Homeowners renovating period properties are inadvertently destroying nesting sites for endangered birds in a quest to make their homes more energy efficient, conservationists have warned.
Swifts usually nest in holes near the roofs of properties, but renovation work is plugging these gaps and making it more difficult for the birds to breed.
The trend for converting old farm buildings into new homes is also destroying nesting sites for swallows, which prefer rural, abandoned buildings to breed.
People should install nesting boxes or ‘swift bricks’ around the roofs of homes when carrying out any renovation work to help save the birds, The Wildlife Trusts and the Royal Horticultural Society (RHS) urged this week.
Swifts and house martins have suffered huge declines in recent years and were added to the UK red list for endangered birds in December. Swift numbers alone have dropped 60 per cent over the last 25 years.
Helen Bostock, senior wildlife specialist at the RHS, said: “Anyone lucky enough to share their homes with nesting swallows, swifts or house martins will understand how magical these birds are. But also how vulnerable; with the numbers of those returning each summer dropping year on year.”
Alongside climate change and loss of insects, the loss of suitable nesting sites is a major driver of decline for all three birds.
Swallows and house martins make their nests using mud and grasses foraged from the ground. Swallows nest inside attics, farm buildings, and sheds, while house martins build their nests under the eaves of homes.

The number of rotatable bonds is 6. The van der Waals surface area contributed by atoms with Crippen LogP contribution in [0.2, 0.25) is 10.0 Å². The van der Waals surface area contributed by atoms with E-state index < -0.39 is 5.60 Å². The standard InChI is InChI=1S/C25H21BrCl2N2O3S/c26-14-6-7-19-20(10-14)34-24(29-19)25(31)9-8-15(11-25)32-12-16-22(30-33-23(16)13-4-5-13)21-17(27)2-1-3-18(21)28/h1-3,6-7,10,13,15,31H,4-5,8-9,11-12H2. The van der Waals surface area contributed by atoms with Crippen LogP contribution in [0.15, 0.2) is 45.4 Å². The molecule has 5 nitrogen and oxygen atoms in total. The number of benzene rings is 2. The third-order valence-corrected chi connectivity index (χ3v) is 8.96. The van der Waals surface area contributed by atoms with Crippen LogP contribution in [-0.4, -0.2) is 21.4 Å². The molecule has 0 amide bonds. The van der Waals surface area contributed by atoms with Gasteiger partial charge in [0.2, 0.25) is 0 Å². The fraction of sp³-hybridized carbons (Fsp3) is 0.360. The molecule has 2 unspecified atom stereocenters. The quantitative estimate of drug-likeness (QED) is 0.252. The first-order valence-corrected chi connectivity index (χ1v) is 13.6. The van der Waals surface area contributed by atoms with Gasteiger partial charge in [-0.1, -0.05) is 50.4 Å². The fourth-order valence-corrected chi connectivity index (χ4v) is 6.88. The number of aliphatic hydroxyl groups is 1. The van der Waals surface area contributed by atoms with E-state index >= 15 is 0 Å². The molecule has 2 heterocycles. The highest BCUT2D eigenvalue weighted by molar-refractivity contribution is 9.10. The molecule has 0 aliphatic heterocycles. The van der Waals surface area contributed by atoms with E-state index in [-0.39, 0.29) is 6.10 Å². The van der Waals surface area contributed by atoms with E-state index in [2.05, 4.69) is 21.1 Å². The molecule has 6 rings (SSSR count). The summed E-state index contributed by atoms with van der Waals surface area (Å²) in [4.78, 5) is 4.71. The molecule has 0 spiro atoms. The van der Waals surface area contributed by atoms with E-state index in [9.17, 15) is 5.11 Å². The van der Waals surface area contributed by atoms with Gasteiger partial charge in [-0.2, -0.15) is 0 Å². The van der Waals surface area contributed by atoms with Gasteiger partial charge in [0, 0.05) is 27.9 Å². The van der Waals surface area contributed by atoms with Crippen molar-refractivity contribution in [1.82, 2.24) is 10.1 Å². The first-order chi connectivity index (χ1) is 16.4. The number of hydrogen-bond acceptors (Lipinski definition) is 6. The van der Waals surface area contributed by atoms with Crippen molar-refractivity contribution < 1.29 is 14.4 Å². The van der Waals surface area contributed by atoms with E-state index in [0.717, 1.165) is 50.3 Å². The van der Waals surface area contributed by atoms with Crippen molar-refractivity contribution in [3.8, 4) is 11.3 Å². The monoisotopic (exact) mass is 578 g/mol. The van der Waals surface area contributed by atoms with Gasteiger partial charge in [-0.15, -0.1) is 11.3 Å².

Renovation work can be harmful to house martins. Replacing timber soffits for plastic makes it difficult for their mud nests to stick and hold. Modern housing designs also tend to have shallow eaves unsuitable for nesting martins.
Swifts rarely touch the ground and nest in holes high in the eaves of buildings. Old, drafty homes used to be the perfect nesting spot for swifts, but in recent decades renovation works have seen builders plug gaps to improve energy efficiency.
Nest boxes can help all three species, said Ben Stammers of the North Wales Wildlife Trust. “With swallows you can just put a box inside a shed or a garage and it will help them,” he said. “Whereas for swifts it’s really to replace those gaps and holes that have been lost because people do work to renovate houses.”
The Wildlife Trusts is also campaigning for ‘swift bricks’ featuring nesting holes to be mandatory in all new build homes. Both swift bricks and boxes should face north or north east to stop nesting sites from overheating, and be at least five meters off the ground to protect against predators and help fledglings exit the nest successfully, The Wildlife Trusts said.
The public can also help swifts, swallows and martins by boosting insect life in their garden. Planting a ‘bog garden’ with plants like marsh-bedstraw and purple loosestrife will encourage frogs, dragonflies and insects, The RHS said, and provide house martins and swallows with materials to build their nests.